And on top of that, Hill stressed that the 8-foot no-approach zone was content-neutral (even though it mostly affected anti-abortion protests, given that it was limited to speech outside medical facilities). The California bill is expressly limited to speech "in connection with any vaccination services"—someone approaching people to hand out leaflets in connection with a labor dispute wouldn't be covered by the law, while someone approaching people to hand out leaflets in connection with vaccination would be. Such subject-matter restrictions are unconstitutional, see, e.g. Carey v. Brown (1980).
Now there is of course a hot debate about whether knowing lies about medical matters are constitutionally punishable. Almost certainly merely negligent misstatements (by ordinary citizens, not by doctors counseling their patients) can't be restricted (see Winter v. GP Putnam & Sons (9th Cir. 1991), and the cases it cites). Perhaps knowing lies could be: Obviously, if the opinions are about a particular person, and they just damage the person's reputation, that could lead to a successful libel lawsuit even when the person is a public figure. One could argue the same should apply when the harm is not to a named person's reputation, but to people's health more broadly. On the other hand, in U.S. v. Alvarez (2012), the Stolen Valor Act case, five Justices broadly agreed that
[T]here are broad areas in which any attempt by the state to penalize purportedly false speech would present a grave and unacceptable danger of suppressing truthful speech…. Laws restricting false statements about philosophy, religion, history, the social sciences, the arts, and the like raise such concerns, and in many contexts have called for strict scrutiny. But this case does not involve such a law.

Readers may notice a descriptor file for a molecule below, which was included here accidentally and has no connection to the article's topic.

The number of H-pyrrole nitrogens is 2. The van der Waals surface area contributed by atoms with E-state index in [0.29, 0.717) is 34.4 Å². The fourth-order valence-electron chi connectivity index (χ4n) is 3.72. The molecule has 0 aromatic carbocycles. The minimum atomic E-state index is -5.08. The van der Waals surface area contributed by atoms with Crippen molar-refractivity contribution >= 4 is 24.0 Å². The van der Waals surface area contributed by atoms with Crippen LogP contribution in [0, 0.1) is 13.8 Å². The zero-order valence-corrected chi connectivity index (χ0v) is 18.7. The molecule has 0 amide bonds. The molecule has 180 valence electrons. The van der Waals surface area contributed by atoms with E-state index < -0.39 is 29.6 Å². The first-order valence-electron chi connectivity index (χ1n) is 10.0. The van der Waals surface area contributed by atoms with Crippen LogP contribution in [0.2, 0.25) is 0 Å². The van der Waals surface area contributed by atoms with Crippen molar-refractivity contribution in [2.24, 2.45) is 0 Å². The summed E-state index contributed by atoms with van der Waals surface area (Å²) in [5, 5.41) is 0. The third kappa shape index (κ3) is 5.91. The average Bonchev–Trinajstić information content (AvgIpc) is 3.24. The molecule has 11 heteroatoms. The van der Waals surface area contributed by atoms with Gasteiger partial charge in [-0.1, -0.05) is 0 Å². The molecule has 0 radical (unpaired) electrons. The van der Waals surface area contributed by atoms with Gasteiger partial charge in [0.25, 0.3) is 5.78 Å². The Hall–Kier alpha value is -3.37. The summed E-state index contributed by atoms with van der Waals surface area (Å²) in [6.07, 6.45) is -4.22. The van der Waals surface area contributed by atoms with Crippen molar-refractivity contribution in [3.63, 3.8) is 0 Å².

(That's from Justice Breyer's two-Justice concurrence, but Justice Alito's three-Justice dissent took the same view, adding "The point is not that there is no such thing as truth or falsity in these areas or that the truth is always impossible to ascertain, but rather that it is perilous to permit the state to be the arbiter of truth." And given the logic of Justice Kennedy's four-Justice plurality, I doubt that any of the Justices would have disagreed.) I think it's likely that the Justices would take the same view about statements about the physical and life sciences, and about medicine.
But all that is beside the point here, because the bill wouldn't be limited to lies, but would criminalize approaching people to say anything in connection with vaccination services, including constitutionally protected true statements, expressions of opinion, expressions of religious belief, and so on.
Finally, a legislative analysis of the bill offers the following argument:
Oral protests, shouting, chanting, singing, and other forms of verbal communication all pose the risk of transmission of virus and disease. While a person may choose to attend a rally and expose themselves to political speech, in large part they cannot choose where they receive medical services. This bill would limit all political advocacy within a 30-foot radius of a person in order to protect their, and the public's, safety by preventing the transmission of disease.
And if the bill banned all approaches for "oral protests, shouting, chanting, singing, and other forms of verbal communication" (and presumably not silent display of signs or leafletting) within some number of feet of a person—including at labor picket lines, civil rights protests outside government buildings, and so on—that rationale might be plausible, though I doubt that 30 feet would be a justifiable limit. But it's hard to see how a bill limited to vaccination sites, and to approaches "in connection with any vaccination services" could be justified on these grounds.